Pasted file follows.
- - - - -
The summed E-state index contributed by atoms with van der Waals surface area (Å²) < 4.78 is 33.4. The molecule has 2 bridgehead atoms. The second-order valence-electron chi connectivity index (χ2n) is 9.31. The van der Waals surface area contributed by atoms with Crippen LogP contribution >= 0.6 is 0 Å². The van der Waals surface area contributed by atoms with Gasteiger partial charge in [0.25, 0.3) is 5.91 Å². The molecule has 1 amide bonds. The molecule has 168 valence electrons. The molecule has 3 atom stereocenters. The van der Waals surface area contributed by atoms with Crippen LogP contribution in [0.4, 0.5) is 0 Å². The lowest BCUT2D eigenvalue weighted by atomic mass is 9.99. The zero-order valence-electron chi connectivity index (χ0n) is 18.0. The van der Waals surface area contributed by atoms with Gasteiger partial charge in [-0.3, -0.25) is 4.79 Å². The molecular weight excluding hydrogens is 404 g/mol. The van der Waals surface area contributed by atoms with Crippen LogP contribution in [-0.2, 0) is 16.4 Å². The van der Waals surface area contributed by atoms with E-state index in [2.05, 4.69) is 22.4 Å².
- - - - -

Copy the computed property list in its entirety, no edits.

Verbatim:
The summed E-state index contributed by atoms with van der Waals surface area (Å²) < 4.78 is 33.4. The molecule has 2 bridgehead atoms. The second-order valence-electron chi connectivity index (χ2n) is 9.31. The van der Waals surface area contributed by atoms with Crippen LogP contribution >= 0.6 is 0 Å². The van der Waals surface area contributed by atoms with Gasteiger partial charge in [0.25, 0.3) is 5.91 Å². The molecule has 1 amide bonds. The molecule has 168 valence electrons. The molecule has 3 atom stereocenters. The van der Waals surface area contributed by atoms with Crippen LogP contribution in [0.4, 0.5) is 0 Å². The lowest BCUT2D eigenvalue weighted by atomic mass is 9.99. The zero-order valence-electron chi connectivity index (χ0n) is 18.0. The van der Waals surface area contributed by atoms with Gasteiger partial charge in [-0.3, -0.25) is 4.79 Å². The molecular weight excluding hydrogens is 404 g/mol. The van der Waals surface area contributed by atoms with Crippen LogP contribution in [-0.2, 0) is 16.4 Å². The van der Waals surface area contributed by atoms with E-state index in [2.05, 4.69) is 22.4 Å².